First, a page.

Find out which Chinese dishes to try in China: sweet and sour pork, kung pao chicken, fried noodles …
With its long history, unique features, numerous styles and delicious cuisine, Chinese cuisine is an important part of Chinese culture. Traditional Chinese foods are famous for their color, aroma, flavor, meaning and appearance.
Hot pot is a “dish” that distinguishes true lovers of Chinese cuisine. If you prefer hotpot instead of ordering cooked rice, chow mein and dim sum, then you are a true fan of Chinese cuisine! Hotpot has a long history of over 1000 years in China. It was only preferred in winter, but recently the hotpot appears on the tables all year round. Besides its delicious taste, there are two other important reasons why Chinese people love the hotpot: first, it’s a great way to socialize. People gather around the pot, chatting, eating, drinking and having fun. Second, Hotpot is a “healthy meal”. Cooking is better than frying and bone nutrients are released into the broth. Eating hot pots can warm the body and improve circulation in the winter and increase perspiration to cool the body in the summer. Some spices used in hot pots can help relieve minor ailments like colds, clogged sinuses, and headaches. There are different Sichuan hotpots made from different broths and meats, so Sichuan hot pot suits customers with different preferences – all spicy, sweet and sour flavors are available. If you want to challenge your taste buds, we highly recommend the Sichuan Hot Pot.
2-Roasted Peking Duck
Peking duck is a main dish of Chinese cuisine, typical of the city of Beijing and its surroundings. Peking Duck is a dish with a centuries-old history that first appeared in a Chinese cookbook in 1330 during the Yuan dynasty under the name of “shaoyazi”. Donald Duck himself (and the entire Disney duck family) is a platypus (Peking duck). The duck is then baked in an oven, traditionally hung whole in these traditional Chinese brick ovens powered by burning straw. It is cooked very slowly at very high temperatures (about 270 ° C) for about 40 minutes, until the outer skin is pleasantly bright and crunchy. After cooking, the Peking duck is served whole on the table and sliced by the cook in front of everyone: the skin is served separately with the garlic and sugar sauce, while the meat is thinly sliced and eaten inside some pancakes thin, similar to pancakes with raw or pickled vegetables. as if they were sandwiches. The remaining parts (bones, fat, other meat) can be brought home by customers for broth preparation or grinding.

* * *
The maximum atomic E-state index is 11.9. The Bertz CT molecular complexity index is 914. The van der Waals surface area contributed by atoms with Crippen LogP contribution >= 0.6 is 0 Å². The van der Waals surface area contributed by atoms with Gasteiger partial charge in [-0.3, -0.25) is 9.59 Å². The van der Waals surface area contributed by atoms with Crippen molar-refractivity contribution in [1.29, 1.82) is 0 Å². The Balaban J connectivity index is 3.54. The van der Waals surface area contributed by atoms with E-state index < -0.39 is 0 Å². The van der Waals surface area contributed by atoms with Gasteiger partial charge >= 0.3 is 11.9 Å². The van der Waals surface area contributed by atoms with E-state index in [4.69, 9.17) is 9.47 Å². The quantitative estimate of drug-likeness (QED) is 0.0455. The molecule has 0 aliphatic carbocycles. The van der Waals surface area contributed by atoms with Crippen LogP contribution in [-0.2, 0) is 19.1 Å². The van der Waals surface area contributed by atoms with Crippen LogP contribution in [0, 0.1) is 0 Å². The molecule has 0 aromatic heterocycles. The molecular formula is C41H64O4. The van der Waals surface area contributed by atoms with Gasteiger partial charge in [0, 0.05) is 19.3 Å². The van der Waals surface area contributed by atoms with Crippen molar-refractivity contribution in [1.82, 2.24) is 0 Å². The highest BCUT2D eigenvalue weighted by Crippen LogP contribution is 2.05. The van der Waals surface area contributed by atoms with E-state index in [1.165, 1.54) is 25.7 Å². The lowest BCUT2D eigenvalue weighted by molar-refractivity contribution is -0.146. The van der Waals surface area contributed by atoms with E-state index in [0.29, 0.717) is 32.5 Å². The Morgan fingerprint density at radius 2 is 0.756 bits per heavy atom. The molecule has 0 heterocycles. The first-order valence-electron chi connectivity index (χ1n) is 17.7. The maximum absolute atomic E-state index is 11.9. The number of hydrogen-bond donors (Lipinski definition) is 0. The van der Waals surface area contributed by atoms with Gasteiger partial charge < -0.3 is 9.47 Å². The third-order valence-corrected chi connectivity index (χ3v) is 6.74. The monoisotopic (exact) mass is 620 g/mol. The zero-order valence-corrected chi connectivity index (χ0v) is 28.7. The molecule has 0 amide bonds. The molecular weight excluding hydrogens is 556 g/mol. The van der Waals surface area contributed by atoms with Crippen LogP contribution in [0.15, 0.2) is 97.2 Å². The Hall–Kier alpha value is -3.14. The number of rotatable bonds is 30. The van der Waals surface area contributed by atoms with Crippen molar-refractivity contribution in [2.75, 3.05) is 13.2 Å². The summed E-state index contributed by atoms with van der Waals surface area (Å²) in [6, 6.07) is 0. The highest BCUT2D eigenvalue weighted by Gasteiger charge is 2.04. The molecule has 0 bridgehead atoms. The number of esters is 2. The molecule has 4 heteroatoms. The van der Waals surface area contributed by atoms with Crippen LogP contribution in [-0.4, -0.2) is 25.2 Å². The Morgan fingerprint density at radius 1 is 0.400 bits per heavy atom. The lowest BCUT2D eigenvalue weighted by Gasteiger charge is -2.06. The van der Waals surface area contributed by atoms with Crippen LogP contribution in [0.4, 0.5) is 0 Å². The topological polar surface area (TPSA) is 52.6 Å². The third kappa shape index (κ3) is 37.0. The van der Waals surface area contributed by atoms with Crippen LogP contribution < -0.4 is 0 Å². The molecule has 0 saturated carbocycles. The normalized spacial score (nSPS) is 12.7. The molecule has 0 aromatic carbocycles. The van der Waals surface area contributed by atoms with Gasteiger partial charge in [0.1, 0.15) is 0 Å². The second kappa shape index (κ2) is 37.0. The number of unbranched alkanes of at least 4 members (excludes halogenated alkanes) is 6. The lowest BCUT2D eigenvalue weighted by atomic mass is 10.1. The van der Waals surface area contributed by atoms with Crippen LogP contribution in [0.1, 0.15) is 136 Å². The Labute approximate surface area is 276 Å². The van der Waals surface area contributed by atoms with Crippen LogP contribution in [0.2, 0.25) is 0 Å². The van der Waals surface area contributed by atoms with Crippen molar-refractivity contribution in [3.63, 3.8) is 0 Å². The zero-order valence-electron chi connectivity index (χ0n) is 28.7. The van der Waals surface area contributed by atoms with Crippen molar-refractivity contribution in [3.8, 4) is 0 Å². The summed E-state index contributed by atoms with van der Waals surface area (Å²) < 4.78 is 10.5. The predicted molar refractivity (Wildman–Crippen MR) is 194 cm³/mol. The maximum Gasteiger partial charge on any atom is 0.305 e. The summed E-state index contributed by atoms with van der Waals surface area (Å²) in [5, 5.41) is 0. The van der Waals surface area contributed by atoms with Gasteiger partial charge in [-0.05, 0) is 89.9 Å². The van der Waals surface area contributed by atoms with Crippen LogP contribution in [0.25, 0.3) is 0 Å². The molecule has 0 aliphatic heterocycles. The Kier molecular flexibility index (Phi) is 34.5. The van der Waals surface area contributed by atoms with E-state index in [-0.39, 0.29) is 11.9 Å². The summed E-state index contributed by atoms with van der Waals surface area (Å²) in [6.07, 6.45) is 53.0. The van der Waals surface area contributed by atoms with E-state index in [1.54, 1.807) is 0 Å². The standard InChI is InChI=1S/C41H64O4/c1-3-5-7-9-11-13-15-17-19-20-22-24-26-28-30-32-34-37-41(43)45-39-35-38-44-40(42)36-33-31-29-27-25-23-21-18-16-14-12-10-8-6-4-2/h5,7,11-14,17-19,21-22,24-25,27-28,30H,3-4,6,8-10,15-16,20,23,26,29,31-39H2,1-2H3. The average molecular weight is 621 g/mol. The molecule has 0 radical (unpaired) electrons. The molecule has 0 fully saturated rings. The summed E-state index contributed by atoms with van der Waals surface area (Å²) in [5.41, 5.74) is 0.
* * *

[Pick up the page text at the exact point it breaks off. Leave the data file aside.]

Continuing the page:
3-Sweet and sour pork
For many people, sweet and sour pork is synonymous with bad Chinese takeaway food: chewy pork chunks wrapped in a thick batter, coated in a sticky, disgusting sweet and sour sauce. However, when done well – crunchy on the outside but tender on the inside, topped with a well-balanced sweet and sour sauce – this is one of the most mouthwatering Cantonese dishes. Fried Chinese dish of juicy pieces of pork tenderloin, pepper, onion and pineapple. Fry the breaded pork until crispy and then toss in a sweet and spicy sauce. Then skip the takeaway and make the classic sweet and sour pork served with our easy-to-fry rice the whole family will love. No matter where you are, sweet and sour pork is featured on almost every Chinese restaurant menu. It is Asian food. The coated pieces of meat are fried until golden brown and crisp, then topped with an intense sauce that contains a balance of sweet and sour flavor. What sets this dish apart from traditional pan frying is that it is lightly sprinkled on the outside with a little flour, then fried for an extra layer of crunchiness. Fried pork chunks can be eaten as is, so go ahead and taste them before they end up in the sauce.